2. The journalist must try to bring a goal-setting and try to achieve it. Anyone who embeds, takes over the target of the interviewee and puts it through for him.
3. The questions must contain every contradiction which at least some of the readers would have liked to have expressed.
Anyone who embeds can accommodate this contradiction in the long version of a interview. There should be no excuse that e.g. the average reader knows the news from TV- and Radio news and hardly reads the long interview or, the journalist does not want to cross with the minister and ask unpleasant questions, as he risks otherwise being excluded from the circle of the exclusive.
A journalist, who likes to work in a capital with access to all governmental departments in reach, would hardly criticise his publisher. Correspondents these days increasingly meet the expectations of their own publishing house and their own newspaper. Chief editors, publishers and managing directors appreciate exclusive interviews.
“Quality journalism” is rather a subject of wishful thinking: Anyone who is reading the short messages on Google News can find citations from other news outlets means exclusive news is worth less in the online age than ten or twenty years ago. If the readers still appreciate journalistic work can de doubt. Most read the news with like journalists themselves from yellow press and real mass media outlets and probably do not even know after a few minutes where the information first was published.
I consider it a “Trump-effect” when the New York Times and the Washington Post and other major US newspapers are among the first six of the most cited. Trump instead of local? But local, even national news are the glue of societies. If local and national news are being thrown under the bus because 5 major wire services are dominating the international information the de-solidarisation of the societies are the consequence because this glue is ignored.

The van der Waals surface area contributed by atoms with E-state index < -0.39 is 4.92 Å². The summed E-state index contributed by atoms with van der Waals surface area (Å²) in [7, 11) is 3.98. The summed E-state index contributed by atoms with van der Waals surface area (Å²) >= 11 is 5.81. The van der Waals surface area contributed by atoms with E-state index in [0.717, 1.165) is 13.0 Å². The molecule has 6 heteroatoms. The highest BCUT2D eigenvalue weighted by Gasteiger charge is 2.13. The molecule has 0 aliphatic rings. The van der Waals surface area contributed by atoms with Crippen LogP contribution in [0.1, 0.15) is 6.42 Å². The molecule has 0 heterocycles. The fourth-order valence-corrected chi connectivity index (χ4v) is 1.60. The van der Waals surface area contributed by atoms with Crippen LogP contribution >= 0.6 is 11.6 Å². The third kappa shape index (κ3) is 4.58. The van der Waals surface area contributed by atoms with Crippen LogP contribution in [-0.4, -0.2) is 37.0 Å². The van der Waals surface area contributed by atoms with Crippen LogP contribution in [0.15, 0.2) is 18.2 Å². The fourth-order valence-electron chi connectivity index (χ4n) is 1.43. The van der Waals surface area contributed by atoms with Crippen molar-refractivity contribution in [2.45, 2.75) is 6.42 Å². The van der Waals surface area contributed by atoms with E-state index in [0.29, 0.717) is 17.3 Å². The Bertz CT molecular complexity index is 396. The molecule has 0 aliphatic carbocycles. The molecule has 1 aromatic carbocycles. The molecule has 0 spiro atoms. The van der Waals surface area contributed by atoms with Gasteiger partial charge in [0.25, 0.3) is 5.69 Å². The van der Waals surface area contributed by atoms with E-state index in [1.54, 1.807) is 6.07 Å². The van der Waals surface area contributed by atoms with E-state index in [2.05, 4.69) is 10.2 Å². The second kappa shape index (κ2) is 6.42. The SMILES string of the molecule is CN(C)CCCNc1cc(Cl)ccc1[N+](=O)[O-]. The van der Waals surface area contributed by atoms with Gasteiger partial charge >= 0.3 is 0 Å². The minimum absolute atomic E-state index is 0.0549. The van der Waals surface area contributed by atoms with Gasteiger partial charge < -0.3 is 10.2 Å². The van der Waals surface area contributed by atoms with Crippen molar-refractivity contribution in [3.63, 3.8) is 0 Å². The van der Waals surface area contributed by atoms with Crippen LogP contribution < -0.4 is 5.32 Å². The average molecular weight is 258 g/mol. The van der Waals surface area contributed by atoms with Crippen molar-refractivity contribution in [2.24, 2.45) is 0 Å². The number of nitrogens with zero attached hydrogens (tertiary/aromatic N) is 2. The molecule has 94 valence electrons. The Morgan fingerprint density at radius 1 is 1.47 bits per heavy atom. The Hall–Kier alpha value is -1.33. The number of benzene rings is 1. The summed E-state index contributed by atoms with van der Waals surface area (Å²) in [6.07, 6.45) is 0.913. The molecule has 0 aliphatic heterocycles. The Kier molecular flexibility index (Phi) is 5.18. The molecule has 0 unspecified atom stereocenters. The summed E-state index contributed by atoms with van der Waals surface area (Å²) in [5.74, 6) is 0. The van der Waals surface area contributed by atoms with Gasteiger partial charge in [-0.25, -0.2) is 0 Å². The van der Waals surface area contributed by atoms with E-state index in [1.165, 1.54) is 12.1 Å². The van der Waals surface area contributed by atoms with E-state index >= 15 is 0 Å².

So again the objection, journalists are drifting off politics, and the proposal is simple as this: More research than PR! Knock the powerful on the fingers! Do not run after them!
For example, Rene Zeyer, a company consultant and journalist in Zurich, has written an essay in the current "Swiss Journalist" (8-9 / 2017): "The transformation of the spoken word into the written or transmitted word the interview has largely degenerated into an austerity measure. "
Zeyer quotes Markus Spillmann, editor-in-chief of the "Neue Zürcher Zeitung", who already complained about the embedded interviews in 2012: "Interviews are now often used by the interviewees or their press offices . "
Zeyer also recalls the finest hours of interviews:
The New York Times interview with Fidel Castro on February 24, 1957;
the interview of Oriana Fallaci with Henry Kissinger and the sentence that the Vietnam War was useless.
On the Fallaci interview, Zeyer makes clear what a good interviewer has to do: he does not ask, he is very well prepared and brings the interviewed, even with emotional force, to say what he did not really want to say.